Friday, March 1, 2024

AI

Riiid's paper accepted by CVPR, one of the world's top AI conferences



Photo: From left, Kim Jin-young, Choi Seung-taek, Lee Yun-seong, and Ko Hyo-jun, researchers. of Riiid.


Riiid an AI edtech company, announced today that it has been recognized for its leadership in generative AI, a field of increasing global interest, with the acceptance of a paper at  the Computer Vision and Pattern Recognition (CVPR), one of the world's top AI conferences.


Over the years, Lloyd has consistently published papers on its latest AI-enabled research. Since 2016, a total of 17 AI technology papers have been accepted by international conferences, including the world's leading global AI publication NeurIPS, the American Association for Artificial Intelligence (AAAI), the Association for Computational Linguistics (ACL), the North American Association for Computational Linguistics (NAACL), and the European Society for Natural Language Processing (EMNLP). 

"Our ongoing research and publications were initiated and completed to solve real-world problems in order to advance our tutor products, such as the AI education platform and Santa for TOEIC," said Dr. Young-Jun Jang, CEO of Riiid. "We will continue to build and share our world-class R&D capabilities in the field of artificial intelligence education technology."  

CVPR is the world's leading conference on computer vision and pattern recognition, and the latest research presented at the conference drives innovative technological advances in artificial intelligence and computer vision.

In particular, it is the first time in Korea and the world that an education technology company's AI technology has been recognized for its practicality at CVPR. 

This paper is related to image visualization technology using AI and employed different techniques such as 'midjourney', 'dali', 'stable diffusion', etc. which became famous for generating AI images by using existing text inputs. Among the many techniques for generating images using AI, the diffusion model, which has gained the most attention in recent years, is a technique that takes a random inputs, such as noise, and iterates on it until it gradually changes to approximate the desired image, resulting in a more sophisticated and realistic image. Because a huge amount of additional data is required to control this process, Lloyd's researchers have developed a key technique to overcome the data shortage by using diffusion.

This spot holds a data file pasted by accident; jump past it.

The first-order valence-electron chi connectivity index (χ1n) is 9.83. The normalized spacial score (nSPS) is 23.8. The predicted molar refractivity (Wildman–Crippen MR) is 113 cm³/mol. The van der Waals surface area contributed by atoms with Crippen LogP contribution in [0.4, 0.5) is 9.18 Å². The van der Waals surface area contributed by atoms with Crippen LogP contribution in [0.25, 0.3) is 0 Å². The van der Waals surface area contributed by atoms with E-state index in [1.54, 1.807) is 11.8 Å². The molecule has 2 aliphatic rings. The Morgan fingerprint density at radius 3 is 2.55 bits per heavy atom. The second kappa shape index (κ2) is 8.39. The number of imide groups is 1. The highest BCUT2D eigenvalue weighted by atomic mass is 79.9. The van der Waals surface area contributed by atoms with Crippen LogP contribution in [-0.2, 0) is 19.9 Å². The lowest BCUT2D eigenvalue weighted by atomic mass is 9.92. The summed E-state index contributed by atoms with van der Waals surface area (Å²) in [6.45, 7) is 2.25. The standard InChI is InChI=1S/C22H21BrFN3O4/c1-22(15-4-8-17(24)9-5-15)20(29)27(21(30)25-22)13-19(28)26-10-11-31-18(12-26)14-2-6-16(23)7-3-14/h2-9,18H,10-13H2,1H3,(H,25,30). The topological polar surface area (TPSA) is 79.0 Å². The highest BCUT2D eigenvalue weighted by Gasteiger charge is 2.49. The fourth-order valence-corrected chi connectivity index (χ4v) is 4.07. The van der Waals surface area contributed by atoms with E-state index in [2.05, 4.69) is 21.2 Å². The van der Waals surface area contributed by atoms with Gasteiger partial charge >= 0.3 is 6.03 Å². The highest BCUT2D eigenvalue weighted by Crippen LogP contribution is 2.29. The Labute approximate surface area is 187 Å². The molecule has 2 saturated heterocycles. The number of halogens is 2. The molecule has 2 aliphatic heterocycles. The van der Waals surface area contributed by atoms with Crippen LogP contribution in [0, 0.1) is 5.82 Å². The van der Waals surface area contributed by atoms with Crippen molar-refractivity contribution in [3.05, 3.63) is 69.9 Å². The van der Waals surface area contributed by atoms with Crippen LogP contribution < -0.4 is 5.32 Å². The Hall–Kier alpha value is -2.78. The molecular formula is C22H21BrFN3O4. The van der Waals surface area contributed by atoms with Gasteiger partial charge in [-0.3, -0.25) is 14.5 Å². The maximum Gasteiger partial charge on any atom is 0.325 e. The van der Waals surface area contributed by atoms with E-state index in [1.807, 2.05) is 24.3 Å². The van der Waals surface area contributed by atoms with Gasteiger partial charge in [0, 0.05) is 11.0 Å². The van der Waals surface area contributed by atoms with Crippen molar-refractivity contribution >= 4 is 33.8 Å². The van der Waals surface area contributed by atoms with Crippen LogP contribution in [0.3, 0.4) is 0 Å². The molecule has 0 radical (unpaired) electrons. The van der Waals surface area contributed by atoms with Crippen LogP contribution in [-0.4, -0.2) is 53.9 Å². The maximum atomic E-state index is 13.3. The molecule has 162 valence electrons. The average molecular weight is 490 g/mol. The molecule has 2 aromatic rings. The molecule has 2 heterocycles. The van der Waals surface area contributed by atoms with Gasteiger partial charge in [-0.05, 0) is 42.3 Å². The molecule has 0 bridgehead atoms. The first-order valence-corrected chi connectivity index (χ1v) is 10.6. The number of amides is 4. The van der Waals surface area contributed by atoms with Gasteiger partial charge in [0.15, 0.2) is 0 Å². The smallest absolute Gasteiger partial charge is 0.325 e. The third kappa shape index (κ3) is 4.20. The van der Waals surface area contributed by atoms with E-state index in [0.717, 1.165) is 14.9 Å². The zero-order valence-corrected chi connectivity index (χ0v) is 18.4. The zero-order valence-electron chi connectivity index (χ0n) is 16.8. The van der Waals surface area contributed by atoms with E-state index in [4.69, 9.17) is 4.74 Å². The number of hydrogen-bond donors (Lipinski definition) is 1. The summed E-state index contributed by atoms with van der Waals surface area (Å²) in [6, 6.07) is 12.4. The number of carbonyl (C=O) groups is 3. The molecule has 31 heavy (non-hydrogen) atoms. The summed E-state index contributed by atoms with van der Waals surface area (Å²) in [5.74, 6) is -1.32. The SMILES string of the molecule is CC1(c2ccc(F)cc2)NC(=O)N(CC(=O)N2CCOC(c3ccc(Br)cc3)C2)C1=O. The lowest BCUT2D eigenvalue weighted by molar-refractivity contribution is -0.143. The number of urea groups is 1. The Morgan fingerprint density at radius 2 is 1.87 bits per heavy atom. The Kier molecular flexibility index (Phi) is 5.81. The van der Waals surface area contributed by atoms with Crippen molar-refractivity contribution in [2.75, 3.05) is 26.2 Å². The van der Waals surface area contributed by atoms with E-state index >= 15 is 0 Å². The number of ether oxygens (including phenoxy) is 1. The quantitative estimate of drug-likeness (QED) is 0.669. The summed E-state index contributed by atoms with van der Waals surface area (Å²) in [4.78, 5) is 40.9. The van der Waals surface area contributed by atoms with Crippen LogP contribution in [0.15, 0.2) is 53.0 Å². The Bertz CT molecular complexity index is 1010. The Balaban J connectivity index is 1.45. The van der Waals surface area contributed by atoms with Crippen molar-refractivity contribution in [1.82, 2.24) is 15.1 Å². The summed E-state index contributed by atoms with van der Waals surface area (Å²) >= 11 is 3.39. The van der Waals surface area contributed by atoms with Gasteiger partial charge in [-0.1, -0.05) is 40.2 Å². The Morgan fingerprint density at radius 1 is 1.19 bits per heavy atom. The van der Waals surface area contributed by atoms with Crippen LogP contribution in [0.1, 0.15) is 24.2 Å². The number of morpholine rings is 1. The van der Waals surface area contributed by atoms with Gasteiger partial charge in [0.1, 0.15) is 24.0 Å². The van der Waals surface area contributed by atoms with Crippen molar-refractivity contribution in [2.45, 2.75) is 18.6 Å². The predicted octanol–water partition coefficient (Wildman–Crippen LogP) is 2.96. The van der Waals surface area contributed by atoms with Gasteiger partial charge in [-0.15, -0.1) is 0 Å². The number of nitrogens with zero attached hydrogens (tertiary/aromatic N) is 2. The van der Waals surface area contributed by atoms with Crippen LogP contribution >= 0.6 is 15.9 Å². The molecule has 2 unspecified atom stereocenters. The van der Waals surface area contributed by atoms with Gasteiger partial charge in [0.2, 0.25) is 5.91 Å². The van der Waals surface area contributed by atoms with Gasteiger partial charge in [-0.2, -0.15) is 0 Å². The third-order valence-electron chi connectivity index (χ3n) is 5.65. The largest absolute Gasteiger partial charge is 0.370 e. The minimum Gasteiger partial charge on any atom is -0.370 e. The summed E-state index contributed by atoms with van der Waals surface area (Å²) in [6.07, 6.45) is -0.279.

The paper was co-authored by seven AI researchers at Lloyd's, with Hyojun Ko and Yoonseong Lee from Lloyd's AI Tents team and Jinyoung Kim from Lloyd's AI Learning team leading the research.

"We are pleased that our efforts to overcome the challenges of using AI to create educational tents have been recognized globally," said Dr. Seung-Taek Choi, who leads the development of content AI technology that generates text, images, and videos with artificial intelligence at Lloyd's. "This research is expected to reduce the cost of data collection required to develop one-to-one AI tutors to provide educational content tailored to each student."

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